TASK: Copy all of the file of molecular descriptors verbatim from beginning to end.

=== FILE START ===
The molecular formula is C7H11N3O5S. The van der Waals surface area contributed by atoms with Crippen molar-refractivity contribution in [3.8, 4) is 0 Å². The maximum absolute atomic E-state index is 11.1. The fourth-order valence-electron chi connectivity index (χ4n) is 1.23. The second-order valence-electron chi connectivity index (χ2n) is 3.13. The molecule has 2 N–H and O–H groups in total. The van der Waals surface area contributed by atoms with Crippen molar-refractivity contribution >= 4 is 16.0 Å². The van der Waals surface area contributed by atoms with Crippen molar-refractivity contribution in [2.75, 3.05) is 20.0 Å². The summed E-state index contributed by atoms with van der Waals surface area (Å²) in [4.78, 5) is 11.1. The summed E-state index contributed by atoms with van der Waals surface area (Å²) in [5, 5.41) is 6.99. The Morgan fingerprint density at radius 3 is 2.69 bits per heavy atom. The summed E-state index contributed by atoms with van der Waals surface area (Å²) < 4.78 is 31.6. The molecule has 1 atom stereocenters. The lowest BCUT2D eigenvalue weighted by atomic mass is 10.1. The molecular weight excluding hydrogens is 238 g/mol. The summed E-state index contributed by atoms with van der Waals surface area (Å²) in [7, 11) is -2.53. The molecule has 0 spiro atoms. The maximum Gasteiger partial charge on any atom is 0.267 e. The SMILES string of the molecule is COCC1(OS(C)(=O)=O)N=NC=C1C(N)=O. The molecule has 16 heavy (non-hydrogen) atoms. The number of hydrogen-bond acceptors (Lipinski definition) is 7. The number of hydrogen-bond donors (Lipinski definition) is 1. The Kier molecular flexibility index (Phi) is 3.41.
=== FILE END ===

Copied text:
The molecular formula is C7H11N3O5S. The van der Waals surface area contributed by atoms with Crippen molar-refractivity contribution in [3.8, 4) is 0 Å². The maximum absolute atomic E-state index is 11.1. The fourth-order valence-electron chi connectivity index (χ4n) is 1.23. The second-order valence-electron chi connectivity index (χ2n) is 3.13. The molecule has 2 N–H and O–H groups in total. The van der Waals surface area contributed by atoms with Crippen molar-refractivity contribution >= 4 is 16.0 Å². The van der Waals surface area contributed by atoms with Crippen molar-refractivity contribution in [2.75, 3.05) is 20.0 Å². The summed E-state index contributed by atoms with van der Waals surface area (Å²) in [4.78, 5) is 11.1. The summed E-state index contributed by atoms with van der Waals surface area (Å²) in [5, 5.41) is 6.99. The Morgan fingerprint density at radius 3 is 2.69 bits per heavy atom. The summed E-state index contributed by atoms with van der Waals surface area (Å²) < 4.78 is 31.6. The molecule has 1 atom stereocenters. The lowest BCUT2D eigenvalue weighted by atomic mass is 10.1. The molecular weight excluding hydrogens is 238 g/mol. The summed E-state index contributed by atoms with van der Waals surface area (Å²) in [7, 11) is -2.53. The molecule has 0 spiro atoms. The maximum Gasteiger partial charge on any atom is 0.267 e. The SMILES string of the molecule is COCC1(OS(C)(=O)=O)N=NC=C1C(N)=O. The molecule has 16 heavy (non-hydrogen) atoms. The number of hydrogen-bond acceptors (Lipinski definition) is 7. The number of hydrogen-bond donors (Lipinski definition) is 1. The Kier molecular flexibility index (Phi) is 3.41.